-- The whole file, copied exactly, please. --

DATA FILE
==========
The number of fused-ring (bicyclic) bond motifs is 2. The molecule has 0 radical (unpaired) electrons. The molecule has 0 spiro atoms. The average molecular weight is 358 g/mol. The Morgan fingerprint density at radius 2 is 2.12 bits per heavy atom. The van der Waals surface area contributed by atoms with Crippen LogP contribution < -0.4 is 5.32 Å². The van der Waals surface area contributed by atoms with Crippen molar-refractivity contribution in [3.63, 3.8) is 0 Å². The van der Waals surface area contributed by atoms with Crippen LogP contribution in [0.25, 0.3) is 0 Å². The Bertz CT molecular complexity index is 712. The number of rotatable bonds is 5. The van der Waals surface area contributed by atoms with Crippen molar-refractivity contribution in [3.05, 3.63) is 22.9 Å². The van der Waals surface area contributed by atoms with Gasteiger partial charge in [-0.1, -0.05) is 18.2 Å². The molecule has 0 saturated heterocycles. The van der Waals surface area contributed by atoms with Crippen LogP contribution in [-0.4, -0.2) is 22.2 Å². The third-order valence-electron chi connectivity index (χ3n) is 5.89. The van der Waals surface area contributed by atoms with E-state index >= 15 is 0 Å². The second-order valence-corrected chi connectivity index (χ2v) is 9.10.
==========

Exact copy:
The number of fused-ring (bicyclic) bond motifs is 2. The molecule has 0 radical (unpaired) electrons. The molecule has 0 spiro atoms. The average molecular weight is 358 g/mol. The Morgan fingerprint density at radius 2 is 2.12 bits per heavy atom. The van der Waals surface area contributed by atoms with Crippen LogP contribution < -0.4 is 5.32 Å². The van der Waals surface area contributed by atoms with Crippen molar-refractivity contribution in [3.63, 3.8) is 0 Å². The van der Waals surface area contributed by atoms with Crippen LogP contribution in [0.25, 0.3) is 0 Å². The Bertz CT molecular complexity index is 712. The number of rotatable bonds is 5. The van der Waals surface area contributed by atoms with Crippen molar-refractivity contribution in [3.05, 3.63) is 22.9 Å². The van der Waals surface area contributed by atoms with Gasteiger partial charge in [-0.1, -0.05) is 18.2 Å². The molecule has 0 saturated heterocycles. The van der Waals surface area contributed by atoms with Crippen LogP contribution in [-0.4, -0.2) is 22.2 Å². The third-order valence-electron chi connectivity index (χ3n) is 5.89. The van der Waals surface area contributed by atoms with E-state index >= 15 is 0 Å². The second-order valence-corrected chi connectivity index (χ2v) is 9.10.